Community Media: Selected Clippings – 03/20/08

Going on a Media Slimming Diet in a Media Saturated World
by wanderer7
Gaia Community
03/20/08

[ 3 comments ]

we live in a media saturated world

in fact, it’s almost unavoidable …

the sounds of radio, the blare of television, discarded newspapers …

billboards, people wearing t-shirts with highly charged messages …

this could be a propaganda war …

just like you don’t eat every piece of food you come into vicinity with …

treat your mind with the same respect …

is this media I am eating fresh, wholesome, unrefined, no-additives?

or is it fast-food media, media designed to make a profit, to keep you hungry?

your consciousness is a sacred space

keep it that way

love and light
http://wanderer7.gaia.com/blog/2008/3/going_on_a_media_slimming_diet_in_a_media_saturated_world
~

The Government of Canada Supports Community Radio Stations
Marketwire
03/20/08

Community radio stations will continue contributing to the visibility and vitality of Canada’s minority official-language communities, thanks to an investment by the Government of Canada. On behalf of the Honourable Josee Verner, Minister of Canadian Heritage, Status of Women and Official Languages, Pierre Lemieux, Parliamentary Secretary for Official Languages and Member of Parliament (Glengarry-Prescott-Russell), today announced funding for a number of projects led by community radio stations in Canada. The total funding of $539,471 will, among other things, be used to establish and manage community radio stations. —>
http://www.marketwire.com/mw/release.do?id=834974
~

Wanted: Someone to run local cable access
Comcast offers funds, hands over the reins
by Katheleen Conti
Boston Globe (MA)
03/20/08

As Revere prepares to take over its local cable operation, members of the new cable access committee – and the mayor – do not expect to meet the June 1 deadline. Comcast asked the city to take over local cable access as part of its renewed 10-year contract, Mayor Thomas G. Ambrosino said. “Comcast wants out of the studio business,” Ambrosino said. “There are a lot of restrictions. I would expect a transition period of six months after June 1.”

While a Comcast spokesman would not confirm whether the company asked Revere to assume responsibility for its local access programming, the agreement reflects recent contract renewals between the company and other communities such as Newburyport, Peabody, and Saugus. Each of those communities formed a nonprofit organization, with funds from Comcast to operate cable access.

The transfer of operations is better for the communities because “it returns access television to its rightful owners, the community and its residents,” said Comcast spokesman Marc Goodman. “More communities are making the choice to transition to the access corporation model so they have more control.” Comcast provides funding to communities taking over their own access operations, “based on each community’s cable-related needs,” Goodman said. Revere Comcast customers will continue to be charged a franchise fee that will support the local access operation, Goodman said.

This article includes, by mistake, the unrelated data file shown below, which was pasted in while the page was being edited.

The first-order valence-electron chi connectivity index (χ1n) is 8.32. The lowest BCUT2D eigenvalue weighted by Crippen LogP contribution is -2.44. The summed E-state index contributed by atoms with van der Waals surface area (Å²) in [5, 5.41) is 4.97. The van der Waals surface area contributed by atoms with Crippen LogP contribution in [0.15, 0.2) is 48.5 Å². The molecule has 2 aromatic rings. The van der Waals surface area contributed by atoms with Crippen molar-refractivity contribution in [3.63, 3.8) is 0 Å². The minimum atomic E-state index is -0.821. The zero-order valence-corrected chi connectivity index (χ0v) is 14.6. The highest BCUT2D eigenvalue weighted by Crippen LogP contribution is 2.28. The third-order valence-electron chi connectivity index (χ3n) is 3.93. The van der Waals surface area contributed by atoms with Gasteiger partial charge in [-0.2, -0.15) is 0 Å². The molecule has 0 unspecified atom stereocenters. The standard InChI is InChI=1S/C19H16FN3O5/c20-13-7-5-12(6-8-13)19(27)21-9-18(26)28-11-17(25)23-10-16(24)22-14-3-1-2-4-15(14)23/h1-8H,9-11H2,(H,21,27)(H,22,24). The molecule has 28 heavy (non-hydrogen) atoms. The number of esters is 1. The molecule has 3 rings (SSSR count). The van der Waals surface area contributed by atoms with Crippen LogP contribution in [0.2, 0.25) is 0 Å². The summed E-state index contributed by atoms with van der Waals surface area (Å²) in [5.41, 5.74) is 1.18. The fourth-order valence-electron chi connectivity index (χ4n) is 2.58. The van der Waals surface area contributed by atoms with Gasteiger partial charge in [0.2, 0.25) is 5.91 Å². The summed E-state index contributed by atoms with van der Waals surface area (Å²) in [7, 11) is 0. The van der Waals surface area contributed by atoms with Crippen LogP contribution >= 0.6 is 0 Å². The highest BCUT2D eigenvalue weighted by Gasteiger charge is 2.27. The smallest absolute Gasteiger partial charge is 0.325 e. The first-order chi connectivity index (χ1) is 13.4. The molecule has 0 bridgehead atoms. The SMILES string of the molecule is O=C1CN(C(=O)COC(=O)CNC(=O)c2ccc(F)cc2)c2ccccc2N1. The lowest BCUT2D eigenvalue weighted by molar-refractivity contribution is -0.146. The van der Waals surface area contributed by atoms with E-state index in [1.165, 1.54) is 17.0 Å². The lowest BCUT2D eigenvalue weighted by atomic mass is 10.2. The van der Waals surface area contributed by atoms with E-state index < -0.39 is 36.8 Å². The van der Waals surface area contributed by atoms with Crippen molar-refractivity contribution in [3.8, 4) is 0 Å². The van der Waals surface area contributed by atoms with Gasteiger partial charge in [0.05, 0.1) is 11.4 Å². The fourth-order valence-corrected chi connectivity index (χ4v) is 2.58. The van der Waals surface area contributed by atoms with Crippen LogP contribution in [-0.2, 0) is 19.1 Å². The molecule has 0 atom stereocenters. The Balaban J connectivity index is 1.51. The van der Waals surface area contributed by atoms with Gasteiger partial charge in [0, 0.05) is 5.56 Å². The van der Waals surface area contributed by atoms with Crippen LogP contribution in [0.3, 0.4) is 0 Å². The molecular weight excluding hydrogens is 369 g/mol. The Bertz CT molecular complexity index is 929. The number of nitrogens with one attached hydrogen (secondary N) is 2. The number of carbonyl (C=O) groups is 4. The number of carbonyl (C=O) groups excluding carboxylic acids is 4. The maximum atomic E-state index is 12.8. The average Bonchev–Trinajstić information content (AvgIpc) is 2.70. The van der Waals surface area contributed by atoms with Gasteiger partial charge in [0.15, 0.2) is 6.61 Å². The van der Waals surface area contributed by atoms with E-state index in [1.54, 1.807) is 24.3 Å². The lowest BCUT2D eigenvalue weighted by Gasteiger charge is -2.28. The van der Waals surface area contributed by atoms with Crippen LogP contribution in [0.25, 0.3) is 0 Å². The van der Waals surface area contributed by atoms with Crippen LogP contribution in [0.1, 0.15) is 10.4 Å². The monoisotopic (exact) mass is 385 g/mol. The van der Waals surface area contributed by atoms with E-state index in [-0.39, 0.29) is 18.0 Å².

Ambrosino said the company is prepared to give the city $375,000 for initial capital and equipment, and $300,000 for the annual operating cost for the duration of the 10-year contract. In a January letter to the City Council, Ambrosino expressed frustration ov er negotiations with Comcast, saying that, “although the city preferred to avoid this transfer of studio control, Comcast was adamant.” Ambrosino said he has tried to court competitor Verizon to come to the city to provide residents with more choice, but to no avail.

In Peabody, the local access transition took several months to be completed and there were some glitches along the way, said Mayor Michael J. Bonfanti. The city had to find a new studio, hire full- and part-time staff, and set up a board of directors, among other things. The nonprofit Peabody Access Telecommunications Inc. has been up and running for a year now, in what Bonfanti calls “a very successful, modern, state-of-the-art facility.” —>
http://www.boston.com/news/local/articles/2008/03/20/wanted_someone_to_run_local_cable_access/
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Newbury: No comment: Opinions lacking on cable service
By Victor Tine
Newburypost News (MA)
03/20/08

With a 28-day comment period due to expire next week, the selectmen’s office has received only one letter about the Comcast cable TV company’s public programming. Selectmen’s Administrative Assistant Kathleen Sirois said the only comment she has received so far is from Triton Regional School Committee member Suzanne Densmore, who expressed dissatisfaction with a lack of coverage of the committee’s meetings.

The Board of Selectmen and the town’s Cable TV Advisory Committee held a public hearing on Feb. 26 on the topic of Comcast’s public access programming. The hearing was held during a snowstorm and only one person offered a comment. Selectmen decided to accept additional written or e-mailed comments for 28 days after the hearing, a window that will close next Tuesday, March 25. —>
http://www.newburyportnews.com/punews/local_story_080064108.html
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WCCA-TV lobbying city for improvement money
Station operating in the red for several years
Worcester Telegram & Gazette ( MA)
03/20/08

[ 18 comments ]